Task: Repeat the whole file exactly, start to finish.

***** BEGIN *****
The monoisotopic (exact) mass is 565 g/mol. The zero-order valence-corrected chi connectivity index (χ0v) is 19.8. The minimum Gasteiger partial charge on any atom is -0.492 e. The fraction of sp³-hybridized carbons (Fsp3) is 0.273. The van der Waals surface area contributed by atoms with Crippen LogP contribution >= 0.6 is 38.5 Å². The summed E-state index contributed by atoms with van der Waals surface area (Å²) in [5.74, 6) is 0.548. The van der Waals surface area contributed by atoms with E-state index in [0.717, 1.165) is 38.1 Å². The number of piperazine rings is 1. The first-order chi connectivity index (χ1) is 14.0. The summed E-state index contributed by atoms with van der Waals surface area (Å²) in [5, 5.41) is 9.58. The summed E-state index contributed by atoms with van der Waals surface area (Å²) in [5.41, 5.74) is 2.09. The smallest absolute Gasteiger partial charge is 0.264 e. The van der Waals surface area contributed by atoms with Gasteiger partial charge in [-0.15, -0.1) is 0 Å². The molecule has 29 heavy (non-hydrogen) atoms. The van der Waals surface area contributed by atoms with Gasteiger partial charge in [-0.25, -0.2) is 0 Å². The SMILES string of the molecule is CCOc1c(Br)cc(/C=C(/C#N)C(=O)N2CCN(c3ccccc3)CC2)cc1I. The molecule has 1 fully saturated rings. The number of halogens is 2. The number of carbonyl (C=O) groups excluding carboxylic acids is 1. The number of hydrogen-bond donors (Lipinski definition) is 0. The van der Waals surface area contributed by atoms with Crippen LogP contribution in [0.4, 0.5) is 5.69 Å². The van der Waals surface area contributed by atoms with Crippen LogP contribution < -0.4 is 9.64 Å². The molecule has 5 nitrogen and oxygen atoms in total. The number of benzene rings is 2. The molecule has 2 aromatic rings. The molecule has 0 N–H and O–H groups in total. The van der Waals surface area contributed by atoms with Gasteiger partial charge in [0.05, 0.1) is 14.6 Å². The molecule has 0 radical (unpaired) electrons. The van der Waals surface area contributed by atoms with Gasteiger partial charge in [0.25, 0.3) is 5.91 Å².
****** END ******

The monoisotopic (exact) mass is 565 g/mol. The zero-order valence-corrected chi connectivity index (χ0v) is 19.8. The minimum Gasteiger partial charge on any atom is -0.492 e. The fraction of sp³-hybridized carbons (Fsp3) is 0.273. The van der Waals surface area contributed by atoms with Crippen LogP contribution >= 0.6 is 38.5 Å². The summed E-state index contributed by atoms with van der Waals surface area (Å²) in [5.74, 6) is 0.548. The van der Waals surface area contributed by atoms with E-state index in [0.717, 1.165) is 38.1 Å². The number of piperazine rings is 1. The first-order chi connectivity index (χ1) is 14.0. The summed E-state index contributed by atoms with van der Waals surface area (Å²) in [5, 5.41) is 9.58. The summed E-state index contributed by atoms with van der Waals surface area (Å²) in [5.41, 5.74) is 2.09. The smallest absolute Gasteiger partial charge is 0.264 e. The van der Waals surface area contributed by atoms with Gasteiger partial charge in [-0.15, -0.1) is 0 Å². The molecule has 29 heavy (non-hydrogen) atoms. The van der Waals surface area contributed by atoms with Gasteiger partial charge in [-0.25, -0.2) is 0 Å². The SMILES string of the molecule is CCOc1c(Br)cc(/C=C(/C#N)C(=O)N2CCN(c3ccccc3)CC2)cc1I. The molecule has 1 fully saturated rings. The number of halogens is 2. The number of carbonyl (C=O) groups excluding carboxylic acids is 1. The number of hydrogen-bond donors (Lipinski definition) is 0. The van der Waals surface area contributed by atoms with Crippen LogP contribution in [0.4, 0.5) is 5.69 Å². The van der Waals surface area contributed by atoms with Crippen LogP contribution < -0.4 is 9.64 Å². The molecule has 5 nitrogen and oxygen atoms in total. The number of benzene rings is 2. The molecule has 2 aromatic rings. The molecule has 0 N–H and O–H groups in total. The van der Waals surface area contributed by atoms with Gasteiger partial charge in [0.05, 0.1) is 14.6 Å². The molecule has 0 radical (unpaired) electrons. The van der Waals surface area contributed by atoms with Gasteiger partial charge in [0.25, 0.3) is 5.91 Å².